B. Requirements for admissibility of the petition
1. Exhaustion of domestic remedies
40. Article 46(1)(a) of the Convention stipulates that in order for a petition to be admitted “the remedies under domestic law have been pursued and exhausted in accordance with generally recognized principles of international law.” This requirement is intended to give national authorities an opportunity to become aware of the alleged violation of a protected right and, if appropriate, resolve it before it is considered at the international level.
41. The requirement for prior exhaustion of domestic remedies is applicable where the domestic system offers adequate and effective remedies for the alleged violation. In this regard, Article 46(2) states that the requirement shall not be applicable when the domestic legislation does not afford due process of law for the protection of the right in question; or if the alleged victim has been denied access to the remedies under domestic law, or if there has been unwarranted delay in rendering a final judgment on the remedies. As Article 31 of the Commission’s Rules of Procedure establishes, when the petitioner alleges one of these exceptions, it shall be up to the State to demonstrate that the remedies under domestic law have not been previously exhausted, unless that is clearly evident from the record. Furthermore, according to the burden of proof in the matter, it is incumbent upon a state that argues nonexhaustion of domestic remedies to identify which domestic remedies are to be used and demonstrate evidence of their effectiveness.
42. In the instant case the petitioners argue that Law 5.124 of San Luis Province bars appeals of the decisions of the Jurado de Enjuiciamiento and adduce applicability of the exceptions to the rule for prior exhaustion of domestic remedies set forth in Article 46(2) of the Convention. They further allege that there was unwarranted delay in the final judgment on the remedies pursued. The State simply argued that the remedies pursued by the alleged victims are pending final judgment and did not present any specific arguments concerning the petitioners’ allegations of unwarranted delay.
43. As already noted in paragraphs 20, 25, and 28 supra, the alleged victims entered appeals of complaint against refusal to accept appeal in the matter heard by the Jurado de Enjuiciamiento of San Luis Province and filed various special appeals in an effort to challenge that organ’s ruling that fired them. As of the date of approval of this report the Argentine courts have not resolved the appeals filed.
44. The Commission notes that there are no specific regulations or conventions defining what constitutes “unwarranted delay” and it evaluates each case to consider whether that has occurred. In this case, the time that has elapsed since dismissal has been eight years and eight months for Ms. Adriana Gallo, eight years and nine months for Ms. Ana María Careaga, and four years and eight months for Ms. Silvia Maluf, without any decision on the merits of their suits. The Commission stresses that although in August 2006 the CSJN accepted an appeal of complaint filed by Ms. Adriana Gallo and Ana María Careaga and in February of the same year the Superior Court of San Luis admitted an extraordinary appeal filed by Ms. Silvia Maluf, none of these rulings implies a final decision on the suits of the alleged victims.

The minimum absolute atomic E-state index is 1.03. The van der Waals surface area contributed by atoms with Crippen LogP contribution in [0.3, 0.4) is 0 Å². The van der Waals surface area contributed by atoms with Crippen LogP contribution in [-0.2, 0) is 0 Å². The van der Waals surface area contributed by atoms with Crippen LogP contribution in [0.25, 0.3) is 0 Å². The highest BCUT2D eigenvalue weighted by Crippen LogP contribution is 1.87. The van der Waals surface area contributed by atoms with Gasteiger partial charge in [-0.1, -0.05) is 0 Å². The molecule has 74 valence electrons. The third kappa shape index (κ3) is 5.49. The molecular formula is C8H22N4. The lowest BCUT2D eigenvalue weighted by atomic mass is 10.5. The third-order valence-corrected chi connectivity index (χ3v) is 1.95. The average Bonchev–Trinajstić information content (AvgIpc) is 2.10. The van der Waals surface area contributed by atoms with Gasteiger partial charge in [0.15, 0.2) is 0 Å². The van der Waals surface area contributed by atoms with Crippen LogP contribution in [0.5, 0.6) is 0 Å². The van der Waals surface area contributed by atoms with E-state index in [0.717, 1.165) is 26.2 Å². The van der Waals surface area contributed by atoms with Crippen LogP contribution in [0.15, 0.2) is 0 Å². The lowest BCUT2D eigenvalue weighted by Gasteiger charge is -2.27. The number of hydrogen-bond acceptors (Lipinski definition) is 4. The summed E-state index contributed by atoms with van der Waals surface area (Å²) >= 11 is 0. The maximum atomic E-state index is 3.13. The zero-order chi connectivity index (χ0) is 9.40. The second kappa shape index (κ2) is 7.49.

45. In the case of judges Adriana Gallo and Ana María Careaga, the Commission notes that since they filed their appeals of complaint, the Supreme Court took four years and 11 months for Ms. Gallo and four years and three months in the case of Ms. Careaga to remand the cases to the provincial Superior Court for a new verdict. This same court had rejected the appeal of complaint submitted by both judges at the end of 1998, and considered that the Jurado de Enjuiciamiento’s judgment that dismissed them could not be appealed according to Law 5.124 of San Luis. In the case of judge Silvia Maluf, a judgment on her special federal appeal to the CSJN has been pending since February 2006. It is to be noted that following the decision of the Jurado de Enjuiciamiento that removed the alleged victims from the bench, the Superior Court of San Luis and the federal Supreme Court have taken several years to rule on purely procedural and legal questions, and there is no information that would justify the delay that has occurred.
46. In the Commission’s opinion, given the circumstances of the instant case, the time elapsed since the firing of the alleged victims without a final judgment on the merits of their suits constitutes unwarranted delay, so this petition falls under the exception envisioned in Article 46(2)(c) of the American Convention.
47. The Commission reiterates that application of exceptions to the rule of prior exhaustion of domestic remedies set forth in Article 46(2) of the Convention is closely lined to the finding of possible violations of certain rights contained therein, such as the guarantees to a fair trial. However, Article 46(2) of the American Convention Americana, by its nature and purpose, is an autonomous rule vis à vis the substantive norms of the Convention. Therefore, a determination of whether exceptions to the rule of prior exhaustion of domestic remedies are applicable to the case in question should be made prior to and apart from the analysis of the merits of the case, because the criteria for determining its applicability are different from those used to consider a violation of Articles 8 and 25 of the Convention. It should be noted that the causes and effects that have prevented the exhaustion of domestic remedies in this case will be analyzed as applicable in the report adopted by the Commission on the merits of the matter, in order to determine whether they in fact constitute violations of the American Convention. Based on the foregoing arguments, the Commission considers that there are sufficient grounds to exempt the petitioners from the requirement for prior exhaustion of domestic remedies in application of Article 46(2) of the American Convention.